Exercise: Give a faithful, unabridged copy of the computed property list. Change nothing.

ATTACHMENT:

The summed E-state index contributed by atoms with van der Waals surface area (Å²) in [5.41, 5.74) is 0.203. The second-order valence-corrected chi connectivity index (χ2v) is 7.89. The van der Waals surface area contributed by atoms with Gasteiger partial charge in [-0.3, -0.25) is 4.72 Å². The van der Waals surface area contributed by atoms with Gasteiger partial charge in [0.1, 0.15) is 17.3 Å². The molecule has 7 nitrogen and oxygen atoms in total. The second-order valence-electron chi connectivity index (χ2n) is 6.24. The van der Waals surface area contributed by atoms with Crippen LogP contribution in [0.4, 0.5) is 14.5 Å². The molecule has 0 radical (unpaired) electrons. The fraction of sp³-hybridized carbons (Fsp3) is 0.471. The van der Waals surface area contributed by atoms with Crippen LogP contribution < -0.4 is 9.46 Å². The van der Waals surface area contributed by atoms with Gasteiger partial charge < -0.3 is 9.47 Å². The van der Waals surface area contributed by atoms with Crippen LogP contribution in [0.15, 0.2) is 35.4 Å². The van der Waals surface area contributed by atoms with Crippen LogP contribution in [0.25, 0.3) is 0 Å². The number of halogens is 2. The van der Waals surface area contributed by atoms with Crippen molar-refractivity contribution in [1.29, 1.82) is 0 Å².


The summed E-state index contributed by atoms with van der Waals surface area (Å²) in [5.41, 5.74) is 0.203. The second-order valence-corrected chi connectivity index (χ2v) is 7.89. The van der Waals surface area contributed by atoms with Gasteiger partial charge in [-0.3, -0.25) is 4.72 Å². The van der Waals surface area contributed by atoms with Gasteiger partial charge in [0.1, 0.15) is 17.3 Å². The molecule has 7 nitrogen and oxygen atoms in total. The second-order valence-electron chi connectivity index (χ2n) is 6.24. The van der Waals surface area contributed by atoms with Crippen LogP contribution in [0.4, 0.5) is 14.5 Å². The molecule has 0 radical (unpaired) electrons. The fraction of sp³-hybridized carbons (Fsp3) is 0.471. The van der Waals surface area contributed by atoms with Crippen LogP contribution < -0.4 is 9.46 Å². The van der Waals surface area contributed by atoms with Gasteiger partial charge < -0.3 is 9.47 Å². The van der Waals surface area contributed by atoms with Crippen LogP contribution in [0.15, 0.2) is 35.4 Å². The van der Waals surface area contributed by atoms with Crippen LogP contribution in [0.25, 0.3) is 0 Å². The number of halogens is 2. The van der Waals surface area contributed by atoms with Crippen molar-refractivity contribution in [1.29, 1.82) is 0 Å².